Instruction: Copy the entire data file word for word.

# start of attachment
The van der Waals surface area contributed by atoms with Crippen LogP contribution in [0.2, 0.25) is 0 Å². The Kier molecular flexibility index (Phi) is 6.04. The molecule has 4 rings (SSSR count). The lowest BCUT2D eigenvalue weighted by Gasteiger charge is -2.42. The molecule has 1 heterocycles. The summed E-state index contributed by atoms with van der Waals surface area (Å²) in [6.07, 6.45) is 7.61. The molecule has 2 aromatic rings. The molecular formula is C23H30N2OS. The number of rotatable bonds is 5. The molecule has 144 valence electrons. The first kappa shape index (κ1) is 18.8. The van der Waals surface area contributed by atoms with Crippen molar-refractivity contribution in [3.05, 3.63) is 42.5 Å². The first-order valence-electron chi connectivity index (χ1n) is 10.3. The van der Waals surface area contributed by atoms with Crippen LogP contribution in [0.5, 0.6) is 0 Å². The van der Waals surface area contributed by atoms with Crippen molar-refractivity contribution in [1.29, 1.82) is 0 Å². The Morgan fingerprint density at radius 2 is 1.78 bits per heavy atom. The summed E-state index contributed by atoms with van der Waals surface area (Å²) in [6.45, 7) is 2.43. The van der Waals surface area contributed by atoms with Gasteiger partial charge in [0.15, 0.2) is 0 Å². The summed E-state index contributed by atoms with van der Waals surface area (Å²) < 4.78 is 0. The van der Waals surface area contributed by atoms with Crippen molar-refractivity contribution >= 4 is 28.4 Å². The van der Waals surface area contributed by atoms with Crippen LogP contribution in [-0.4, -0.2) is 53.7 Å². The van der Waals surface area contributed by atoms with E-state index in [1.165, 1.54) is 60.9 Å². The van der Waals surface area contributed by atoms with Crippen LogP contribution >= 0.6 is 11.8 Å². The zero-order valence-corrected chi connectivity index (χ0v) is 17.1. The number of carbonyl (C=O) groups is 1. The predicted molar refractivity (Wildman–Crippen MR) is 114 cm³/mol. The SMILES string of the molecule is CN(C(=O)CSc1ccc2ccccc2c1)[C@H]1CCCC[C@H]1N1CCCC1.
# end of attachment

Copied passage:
The van der Waals surface area contributed by atoms with Crippen LogP contribution in [0.2, 0.25) is 0 Å². The Kier molecular flexibility index (Phi) is 6.04. The molecule has 4 rings (SSSR count). The lowest BCUT2D eigenvalue weighted by Gasteiger charge is -2.42. The molecule has 1 heterocycles. The summed E-state index contributed by atoms with van der Waals surface area (Å²) in [6.07, 6.45) is 7.61. The molecule has 2 aromatic rings. The molecular formula is C23H30N2OS. The number of rotatable bonds is 5. The molecule has 144 valence electrons. The first kappa shape index (κ1) is 18.8. The van der Waals surface area contributed by atoms with Crippen molar-refractivity contribution in [3.05, 3.63) is 42.5 Å². The first-order valence-electron chi connectivity index (χ1n) is 10.3. The van der Waals surface area contributed by atoms with Crippen LogP contribution in [0.5, 0.6) is 0 Å². The van der Waals surface area contributed by atoms with Crippen molar-refractivity contribution in [1.29, 1.82) is 0 Å². The Morgan fingerprint density at radius 2 is 1.78 bits per heavy atom. The summed E-state index contributed by atoms with van der Waals surface area (Å²) in [6.45, 7) is 2.43. The van der Waals surface area contributed by atoms with Gasteiger partial charge in [0.15, 0.2) is 0 Å². The summed E-state index contributed by atoms with van der Waals surface area (Å²) < 4.78 is 0. The van der Waals surface area contributed by atoms with Crippen molar-refractivity contribution >= 4 is 28.4 Å². The van der Waals surface area contributed by atoms with Crippen LogP contribution in [-0.4, -0.2) is 53.7 Å². The van der Waals surface area contributed by atoms with E-state index in [1.165, 1.54) is 60.9 Å². The van der Waals surface area contributed by atoms with Crippen LogP contribution >= 0.6 is 11.8 Å². The zero-order valence-corrected chi connectivity index (χ0v) is 17.1. The number of carbonyl (C=O) groups is 1. The predicted molar refractivity (Wildman–Crippen MR) is 114 cm³/mol. The SMILES string of the molecule is CN(C(=O)CSc1ccc2ccccc2c1)[C@H]1CCCC[C@H]1N1CCCC1.